One need only to see an aerial view of the Ka’aba in Makkah with Muslim pilgrims circling the central shrine in tawaf to recall how central the circle is in Islam. This is in effect the center of the Islamic world, and in a form of worship, the pilgrims or Hojjaj must circle it, thus also participating in the making of a circle. Now we recall that the architecture of the Quran is also circle-based, one could even say in three dimensions as in the shell of a chambered nautilus. But the scope of this discussion is so far reaching, the symbolism contained in Quranic architecture so profound, it may be more enlightening to include more graphics to do justice to the idea of dynamic symmetry in relationship to cycles, returning (to our Creator Allah), the creation, the divine Message itself, and last but not least (as you shall see in the Quran), us.
One of the most important and yet illusory elements of human life is time. It begins for us when we are born and when time as we know it ends, this is signified by our death. So our concept of time is completely tied up, for us, with birth and death. But for Allah, who is neither born nor dies, time cannot be as we know it. For Allah, time has no boundaries. Many thinkers have thought of this as a circle.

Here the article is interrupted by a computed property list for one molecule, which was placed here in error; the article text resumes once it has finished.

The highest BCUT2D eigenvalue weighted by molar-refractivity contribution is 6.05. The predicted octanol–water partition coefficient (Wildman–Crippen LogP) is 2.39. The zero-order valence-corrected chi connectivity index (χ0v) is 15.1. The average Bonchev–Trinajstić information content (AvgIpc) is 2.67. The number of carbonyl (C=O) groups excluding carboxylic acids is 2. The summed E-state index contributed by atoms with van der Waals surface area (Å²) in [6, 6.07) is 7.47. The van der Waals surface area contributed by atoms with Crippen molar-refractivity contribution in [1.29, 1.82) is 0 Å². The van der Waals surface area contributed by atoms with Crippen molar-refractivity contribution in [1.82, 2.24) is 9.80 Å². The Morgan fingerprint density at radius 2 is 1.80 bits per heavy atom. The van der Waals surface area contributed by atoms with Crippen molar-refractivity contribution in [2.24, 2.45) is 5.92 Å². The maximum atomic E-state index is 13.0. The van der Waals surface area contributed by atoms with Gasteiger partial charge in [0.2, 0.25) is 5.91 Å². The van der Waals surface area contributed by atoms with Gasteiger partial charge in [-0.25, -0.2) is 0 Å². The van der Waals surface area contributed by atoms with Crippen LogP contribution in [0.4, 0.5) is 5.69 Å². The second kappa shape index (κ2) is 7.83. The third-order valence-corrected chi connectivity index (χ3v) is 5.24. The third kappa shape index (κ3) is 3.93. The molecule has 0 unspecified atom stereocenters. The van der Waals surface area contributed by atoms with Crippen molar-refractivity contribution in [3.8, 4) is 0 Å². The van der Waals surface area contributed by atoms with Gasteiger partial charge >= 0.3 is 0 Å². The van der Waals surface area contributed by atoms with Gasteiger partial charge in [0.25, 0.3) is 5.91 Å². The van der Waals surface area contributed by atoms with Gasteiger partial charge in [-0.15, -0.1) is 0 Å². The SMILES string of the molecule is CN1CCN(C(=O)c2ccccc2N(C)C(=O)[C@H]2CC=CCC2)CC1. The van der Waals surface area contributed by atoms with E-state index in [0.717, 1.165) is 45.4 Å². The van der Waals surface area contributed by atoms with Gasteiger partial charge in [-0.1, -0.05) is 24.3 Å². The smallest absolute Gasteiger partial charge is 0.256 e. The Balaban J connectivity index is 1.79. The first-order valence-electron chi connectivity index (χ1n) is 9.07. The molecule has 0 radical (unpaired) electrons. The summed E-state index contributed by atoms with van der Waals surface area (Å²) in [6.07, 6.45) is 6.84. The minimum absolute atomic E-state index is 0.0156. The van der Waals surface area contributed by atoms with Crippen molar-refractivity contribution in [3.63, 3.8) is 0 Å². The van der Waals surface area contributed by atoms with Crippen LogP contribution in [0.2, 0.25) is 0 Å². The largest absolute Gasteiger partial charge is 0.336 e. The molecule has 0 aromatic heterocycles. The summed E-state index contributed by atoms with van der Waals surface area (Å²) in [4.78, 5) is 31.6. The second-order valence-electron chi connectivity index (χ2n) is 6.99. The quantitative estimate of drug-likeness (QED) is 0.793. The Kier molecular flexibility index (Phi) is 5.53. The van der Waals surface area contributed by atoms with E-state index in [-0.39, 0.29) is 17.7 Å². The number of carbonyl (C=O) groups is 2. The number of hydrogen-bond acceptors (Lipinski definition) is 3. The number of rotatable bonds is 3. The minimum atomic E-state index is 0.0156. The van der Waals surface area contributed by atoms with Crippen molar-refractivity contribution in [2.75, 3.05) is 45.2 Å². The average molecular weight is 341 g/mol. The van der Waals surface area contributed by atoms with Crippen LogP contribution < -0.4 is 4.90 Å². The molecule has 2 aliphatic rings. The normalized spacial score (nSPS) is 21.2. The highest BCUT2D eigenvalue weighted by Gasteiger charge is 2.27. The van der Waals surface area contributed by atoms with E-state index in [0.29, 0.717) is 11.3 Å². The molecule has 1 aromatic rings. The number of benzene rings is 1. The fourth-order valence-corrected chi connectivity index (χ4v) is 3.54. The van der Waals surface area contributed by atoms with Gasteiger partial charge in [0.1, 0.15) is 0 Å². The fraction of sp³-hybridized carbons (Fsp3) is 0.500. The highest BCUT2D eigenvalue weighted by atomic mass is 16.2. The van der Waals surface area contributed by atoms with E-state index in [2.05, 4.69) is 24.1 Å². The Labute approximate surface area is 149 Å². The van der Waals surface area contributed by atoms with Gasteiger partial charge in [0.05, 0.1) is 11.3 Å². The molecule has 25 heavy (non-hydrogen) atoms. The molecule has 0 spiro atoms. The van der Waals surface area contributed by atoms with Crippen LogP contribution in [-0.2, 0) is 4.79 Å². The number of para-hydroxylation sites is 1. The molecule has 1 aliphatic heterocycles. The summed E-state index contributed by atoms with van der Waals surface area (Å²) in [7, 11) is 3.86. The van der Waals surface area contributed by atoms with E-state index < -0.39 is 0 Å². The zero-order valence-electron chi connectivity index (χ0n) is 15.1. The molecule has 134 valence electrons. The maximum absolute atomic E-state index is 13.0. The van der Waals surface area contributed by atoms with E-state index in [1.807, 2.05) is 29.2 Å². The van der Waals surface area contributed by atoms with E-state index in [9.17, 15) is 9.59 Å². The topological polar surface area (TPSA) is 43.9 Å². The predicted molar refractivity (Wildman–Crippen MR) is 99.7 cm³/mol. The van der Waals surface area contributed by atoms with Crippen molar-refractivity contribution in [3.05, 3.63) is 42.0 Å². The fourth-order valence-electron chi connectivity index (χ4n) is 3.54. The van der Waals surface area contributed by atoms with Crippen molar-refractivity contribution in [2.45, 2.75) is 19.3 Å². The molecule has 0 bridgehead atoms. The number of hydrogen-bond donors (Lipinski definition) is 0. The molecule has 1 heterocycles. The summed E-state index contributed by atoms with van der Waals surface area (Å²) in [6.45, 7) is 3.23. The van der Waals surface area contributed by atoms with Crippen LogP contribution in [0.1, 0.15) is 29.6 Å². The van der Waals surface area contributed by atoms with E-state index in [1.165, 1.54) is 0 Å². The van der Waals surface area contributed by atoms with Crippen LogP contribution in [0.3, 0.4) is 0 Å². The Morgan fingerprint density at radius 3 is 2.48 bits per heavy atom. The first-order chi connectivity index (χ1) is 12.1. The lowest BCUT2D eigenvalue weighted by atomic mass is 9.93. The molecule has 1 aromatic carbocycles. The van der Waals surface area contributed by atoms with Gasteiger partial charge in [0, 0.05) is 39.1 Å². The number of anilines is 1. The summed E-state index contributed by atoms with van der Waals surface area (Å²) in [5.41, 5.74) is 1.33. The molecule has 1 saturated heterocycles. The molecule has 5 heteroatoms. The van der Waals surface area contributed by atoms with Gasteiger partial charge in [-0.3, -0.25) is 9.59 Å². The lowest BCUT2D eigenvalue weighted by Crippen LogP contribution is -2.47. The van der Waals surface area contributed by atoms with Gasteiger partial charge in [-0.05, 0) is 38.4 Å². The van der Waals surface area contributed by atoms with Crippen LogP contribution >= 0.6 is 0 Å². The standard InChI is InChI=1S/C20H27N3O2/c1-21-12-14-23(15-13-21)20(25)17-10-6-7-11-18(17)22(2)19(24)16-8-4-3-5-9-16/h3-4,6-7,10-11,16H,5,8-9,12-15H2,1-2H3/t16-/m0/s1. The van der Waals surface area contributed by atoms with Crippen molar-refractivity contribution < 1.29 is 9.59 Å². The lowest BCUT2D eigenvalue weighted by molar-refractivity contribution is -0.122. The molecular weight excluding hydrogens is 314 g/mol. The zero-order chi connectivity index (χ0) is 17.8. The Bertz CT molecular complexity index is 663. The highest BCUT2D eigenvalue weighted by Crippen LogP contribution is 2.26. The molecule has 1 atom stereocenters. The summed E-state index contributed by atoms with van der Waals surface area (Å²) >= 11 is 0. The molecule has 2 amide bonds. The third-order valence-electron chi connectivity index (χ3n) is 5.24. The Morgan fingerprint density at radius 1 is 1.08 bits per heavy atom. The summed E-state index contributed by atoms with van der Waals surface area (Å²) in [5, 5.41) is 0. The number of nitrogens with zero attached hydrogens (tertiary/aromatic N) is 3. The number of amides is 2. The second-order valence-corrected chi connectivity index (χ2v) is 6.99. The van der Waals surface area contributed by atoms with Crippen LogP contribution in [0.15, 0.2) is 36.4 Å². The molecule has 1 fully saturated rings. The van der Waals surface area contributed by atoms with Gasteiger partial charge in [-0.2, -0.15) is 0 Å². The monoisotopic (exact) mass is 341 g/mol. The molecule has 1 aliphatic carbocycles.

The Qur’an is usually interpreted and studied based directly on the meanings of the ayat, just as one interprets any other book. Style, appearance, frequency of occurrence of specific phrases and words, the appearance of individual letters at the beginning of some Suras (“Quranic Initials”), and even the more symbolic meaning of certain narratives, such as the lives of prophets, and “graphic” elements such as the physical appearance of letters or size of Suras, are rarely studied with an eye to discover their importance or meaning in the Qur’an.
After looking at Al-Fatiha, the first Sura of the Qur’an, it’s time to go back to the overall structure, to see if we can find meaning and purpose in it.